Copy by Chip Chandler, 806-651-2124, [email protected]
CANYON, Texas — A West Texas A&M University research team recently launched a study near the northernmost city in the United States that could have a long-range impact on measuring climate change.
The team — led by Dr. Naruki Hiranuma, associate professor of environmental sciences in WT’s Paul Engler College of Agriculture and Natural Sciences — journeyed to the north slope of Alaska near Utqiaġvik to measure aerosols in ice-containing clouds. Aerosols, or ice-nucleating particles, are the microscopic material in the air that water vapor condenses around to form ice crystals that make up clouds.
Utqiaġvik, formerly known as Barrow, is “as Arctic as you can get in the U.S.,” Hiranuma said.
“Eventually, we will be able to tell how many ice crystals these clouds contain and at what altitudes,” said Dr. Elise Wilbourn, a member of Hiranuma’s research team. “As we learn more about how much ice is present versus liquid water, we can tell how much sunlight the cloud is going to reflect or absorb.”
That’s important, she said, because the Arctic and the Antarctic are seeing the effects of climate change in more extreme ways than other parts of the earth.
“Before more of that warming happens, we need to get a baseline to see how the Arctic atmosphere absorbs or reflects the sunlight and see how that will change in the future,” Wilbourn said.
Clouds containing more liquid have a puffier appearance than ice-containing clouds, which have a wispier appearance. The puffier clouds reflect more sunlight, while the wispier ones absorb sunlight or allow it to pass through more easily and warm the ground.
“The heat energy can get trapped by clouds and the atmosphere, and it won’t have a cooling effect,” Wilbourn said. “It’s important to characterize what clouds are present and where so we know how much sunlight is getting absorbed versus getting reflected.”
Hiranuma worked with scientists in Europe who developed a remote-controlled atmospheric simulation, or Portable Ice Nucleation Experiment (PINE), chamber that previously has been deployed in the Azores and in Northeast Oklahoma to study cloud formation in their respective environments.
“WT is the first university in the world to have purchased a PINE and to have deployed it,” Hiranuma said.
Hiranuma’s focus on such studies is what drew Wilbourn to the University as a post-doctoral research assistant.
“There are not a ton of ice-nucleating particle research positions in the U.S.,” Wilbourn said “I wanted a project that incorporated field work and would take place at a smaller university. There are so many good opportunities here, especially now that we’re able to travel more and get back out into the field.”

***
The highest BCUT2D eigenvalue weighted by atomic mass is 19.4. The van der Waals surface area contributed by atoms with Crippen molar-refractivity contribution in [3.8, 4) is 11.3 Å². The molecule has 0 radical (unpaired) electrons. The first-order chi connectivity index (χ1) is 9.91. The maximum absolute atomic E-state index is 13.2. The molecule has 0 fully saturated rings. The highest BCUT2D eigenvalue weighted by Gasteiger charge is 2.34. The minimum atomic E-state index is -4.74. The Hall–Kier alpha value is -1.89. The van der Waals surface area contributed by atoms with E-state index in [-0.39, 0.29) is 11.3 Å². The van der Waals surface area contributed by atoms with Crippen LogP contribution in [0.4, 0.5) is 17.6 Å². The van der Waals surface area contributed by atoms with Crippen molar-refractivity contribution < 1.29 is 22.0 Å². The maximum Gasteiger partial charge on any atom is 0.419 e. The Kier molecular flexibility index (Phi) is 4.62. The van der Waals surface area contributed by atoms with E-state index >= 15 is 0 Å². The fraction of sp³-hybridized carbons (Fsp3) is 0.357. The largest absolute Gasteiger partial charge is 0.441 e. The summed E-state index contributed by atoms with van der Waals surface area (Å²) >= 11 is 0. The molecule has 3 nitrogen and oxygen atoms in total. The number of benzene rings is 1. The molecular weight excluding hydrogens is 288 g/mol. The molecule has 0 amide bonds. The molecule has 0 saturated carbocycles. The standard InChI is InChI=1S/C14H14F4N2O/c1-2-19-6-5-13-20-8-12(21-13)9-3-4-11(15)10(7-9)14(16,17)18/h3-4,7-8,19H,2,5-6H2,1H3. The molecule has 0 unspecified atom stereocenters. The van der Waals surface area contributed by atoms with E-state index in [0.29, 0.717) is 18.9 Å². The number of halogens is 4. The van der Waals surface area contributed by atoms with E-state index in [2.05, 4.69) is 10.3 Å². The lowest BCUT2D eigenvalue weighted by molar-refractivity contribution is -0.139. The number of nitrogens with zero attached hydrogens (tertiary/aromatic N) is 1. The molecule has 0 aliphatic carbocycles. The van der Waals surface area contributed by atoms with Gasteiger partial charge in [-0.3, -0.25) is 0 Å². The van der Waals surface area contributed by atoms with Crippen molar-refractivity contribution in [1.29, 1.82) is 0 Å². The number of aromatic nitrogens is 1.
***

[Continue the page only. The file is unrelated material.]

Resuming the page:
The team set up their study Oct. 20 at a National Oceanic and Atmospheric Administration newly expanded Barrow Atmospheric Baseline Observatory near Utqiaġvik staffed by station chief Bryan Thomas and technician Ross Burgener. The WT team will return periodically, but data can be pulled from the PINE while the team is on the WT campus, thanks to a collaboration with WT’s Instructional Technologies Office, led by James Webb, vice president for IT and chief information officer. Additional IT and logistics support was provided by Pawel Lech of the Argonne National Lab, NOAA Observatory Field Operations Manager Christine Smith, and Department of Energy team members Jasper Hardesty and Frederick Helsel.
In addition to Hiranuma and Wilbourn, the WT team includes Carlos Guerrero, a sophomore biology major from Amarillo; Jacob Hurst, a junior physics major from Canyon; and Sarah Alrimaly, a junior environmental science major from Hart.
A focus on regionally impactful research is a key component of the University’s long-range plan, WT 125: From the Panhandle to the World. That plan is fueled by the historic, $125 million One West comprehensive fundraising campaign.
About West Texas A&M University
WT is located in Canyon, Texas, on a 342-acre residential campus. Established in 1910, the University has been part of The Texas A&M University System since 1990. WT, a Hispanic Serving Institution since 2016, boasts an enrollment of about 10,000 and offers 60 undergraduate degree programs, 40 master’s degrees and two doctoral degrees. The University is also home to the Panhandle-Plains Historical Museum, the largest history museum in the state and the home of one of the Southwest’s finest art collections. The Buffaloes are a member of the NCAA Division II Lone Star Conference and offers 14 men’s and women’s athletics programs.